Roy Moore denies allegation of sexual misconduct years ago with 14-year-old
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WATCH: The Alabama Republican denied a Washington Post report that he engaged in sexual activity with a 14-year-old girl.

Controversial Alabama Republican Senate candidate Roy Moore denied a Washington Post report Thursday that he engaged in sexual activity with a 14-year-old girl in the late 1970s, as prominent Republicans began to question whether he should remain in the race.

"Judge Roy Moore has endured the most outlandish attacks on any candidate in the modern political arena, but this story in today's Washington Post alleging sexual impropriety takes the cake," read a statement from Moore's campaign, calling the story a "last ditch Hail Mary" by liberal organizations backing his Democratic opponent, Doug Jones.

"After over 40 years of public service, if any of these allegations were true, they would have been made public long before now," the statement continued, with Moore calling the report a "completely false and desperate political attack."

The Washington Post interviewed more than 30 people for its story, which included descriptions of a 32-year-old Moore kissing and removing the clothing of a 14-year-old girl in alleged encounters with her in 1979. Three other women told the newspaper that Moore courted them when they were 16 to 18 and he was in his 30s. At the time, the 14-year-old and her family members did not report the encounters to authorities, and none of the subjects of the report accused Moore of a crime. The age of consent in Alabama in 1979 was and remains 16.

Reached Thursday, Nancy Wells, the mother of the 14-year-old girl in the Post report, confirmed the account to ABC News. Another woman featured in the Post story, Debbie Wesson Gibson, who accuses Moore of asking her on a date and kissing her when she was 17 and he was in his 30s, told ABC News in a statement: “I stand by the interview I gave The Washington Post and feel that I am represented accurately in the story. Please refer to the article; I do not have any additional comment, thank you.”

The report immediately led to sweeping backlash in the political world, with a number of prominent members of Moore's party calling for him to withdraw from the race if the story is accurate.

President Donald Trump, who supported Moore's opponent Sen. Luther Strange in the primary, delivered comment via press secretary Sarah Sanders shortly after landing in Vietnam on Friday ahead of the Asia-Pacific Economic Cooperation Summit.

"Like most Americans, the president believes we cannot allow a mere allegation, in this case one from many years ago, to destroy a person’s life," Sanders said. "However, the president also believes that if these allegations are true, Judge Moore will do the right thing and step aside. Regardless, the president must and will remain focused on representing our country on his historic trip to Asia, where he has been treated with great respect and made unprecedented progress in further strengthening alliances and promoting America’s interest above all else."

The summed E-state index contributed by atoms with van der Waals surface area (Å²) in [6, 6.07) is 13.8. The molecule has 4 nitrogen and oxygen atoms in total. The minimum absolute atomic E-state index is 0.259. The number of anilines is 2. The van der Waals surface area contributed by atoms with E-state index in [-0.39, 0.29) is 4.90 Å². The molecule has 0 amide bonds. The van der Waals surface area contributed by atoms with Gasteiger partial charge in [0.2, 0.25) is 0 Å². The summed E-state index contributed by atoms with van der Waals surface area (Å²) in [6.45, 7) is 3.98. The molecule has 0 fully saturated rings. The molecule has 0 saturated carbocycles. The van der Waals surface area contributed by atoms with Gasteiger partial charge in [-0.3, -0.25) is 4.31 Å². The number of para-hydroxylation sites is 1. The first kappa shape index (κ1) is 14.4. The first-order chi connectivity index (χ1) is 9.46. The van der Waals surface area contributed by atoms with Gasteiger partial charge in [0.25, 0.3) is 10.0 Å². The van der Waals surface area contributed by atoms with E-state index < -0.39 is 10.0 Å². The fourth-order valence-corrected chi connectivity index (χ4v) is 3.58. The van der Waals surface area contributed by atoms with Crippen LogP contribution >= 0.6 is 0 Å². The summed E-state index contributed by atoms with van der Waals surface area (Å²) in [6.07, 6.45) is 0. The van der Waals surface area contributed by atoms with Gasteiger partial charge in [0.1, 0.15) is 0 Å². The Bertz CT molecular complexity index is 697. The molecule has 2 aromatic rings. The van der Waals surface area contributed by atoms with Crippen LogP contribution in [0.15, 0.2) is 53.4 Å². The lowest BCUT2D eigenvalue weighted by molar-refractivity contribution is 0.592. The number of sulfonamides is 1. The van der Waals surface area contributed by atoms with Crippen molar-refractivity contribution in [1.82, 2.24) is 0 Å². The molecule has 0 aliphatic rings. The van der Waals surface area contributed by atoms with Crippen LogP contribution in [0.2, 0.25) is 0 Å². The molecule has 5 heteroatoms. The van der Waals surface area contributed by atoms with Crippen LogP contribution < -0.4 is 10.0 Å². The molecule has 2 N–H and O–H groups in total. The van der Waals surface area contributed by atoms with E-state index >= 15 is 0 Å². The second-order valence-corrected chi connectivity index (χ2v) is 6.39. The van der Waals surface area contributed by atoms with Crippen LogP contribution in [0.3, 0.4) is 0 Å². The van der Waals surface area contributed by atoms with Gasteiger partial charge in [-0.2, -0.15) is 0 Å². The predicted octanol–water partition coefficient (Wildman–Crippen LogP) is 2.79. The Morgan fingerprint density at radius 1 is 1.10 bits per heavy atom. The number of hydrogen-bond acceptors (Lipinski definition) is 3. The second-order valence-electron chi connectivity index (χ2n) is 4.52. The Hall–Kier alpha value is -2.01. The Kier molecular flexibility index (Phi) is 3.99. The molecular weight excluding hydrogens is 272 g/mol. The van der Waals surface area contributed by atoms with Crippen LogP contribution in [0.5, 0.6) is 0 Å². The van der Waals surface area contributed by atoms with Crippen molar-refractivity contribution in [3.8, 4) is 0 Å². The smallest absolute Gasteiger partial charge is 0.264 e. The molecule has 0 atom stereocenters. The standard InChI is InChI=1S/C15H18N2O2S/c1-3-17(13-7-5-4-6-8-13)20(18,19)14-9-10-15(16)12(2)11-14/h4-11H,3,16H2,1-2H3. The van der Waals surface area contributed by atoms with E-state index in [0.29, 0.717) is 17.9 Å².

Reactions from Capitol Hill came in quickly as well.

"If these allegations are true, he must step aside," Senate Majority Leader Mitch McConnell of Kentucky said in a statement.

"The allegations against Alabama Senate candidate Roy Moore are deeply troubling," Sen. Cory Gardner of Colorado, the chairman of the National Republican Senate Committee, said in a statement. "If these allegations are found to be true, Roy Moore must drop out of the Alabama special Senate election."

Unlike McConnell and Gardner, Sen. John McCain, R-Ariz., called for Moore to "immediately step aside," without qualifiers about the authenticity of the story. "The allegations against Roy Moore are deeply disturbing and disqualifying," he wrote on Twitter.

Vice President Mike Pence's press secretary Alyssa Farah said Pence "found the allegations in the story disturbing and believes, if true, this would disqualify anyone from serving in office."

According to the Alabama secretary of state's office, a candidate can be removed from the state's ballot only if the request is submitted no later than 76 days before the election. With the special election for the Senate seat formerly occupied by U.S. Attorney General Jeff Sessions set for Dec. 12, Moore's name may not be removed should he withdraw.

If Moore steps aside, any votes cast for him will not be certified by canvassing boards, and any alternative Republican candidate would need to launch a write-in campaign.

Moore, a former Alabama chief justice who was twice removed from his post, defeated President Donald Trump–backed Sen. Luther Strange in a September primary runoff to become the GOP's Senate nominee. He has since been endorsed by a number of sitting U.S. senators, including McConnell, Gardner, Majority Whip John Cornyn and Ted Cruz.

Strange told ABC News on Thursday that he found the story "very, very disturbing." Asked if he would be willing to run as a write-in candidate, he responded, "No comment."

In a statement, Jones' campaign said, "Roy Moore needs to answer these serious charges."

ABC News' Emily Stanitz and Ali Rogin contributed to this report.

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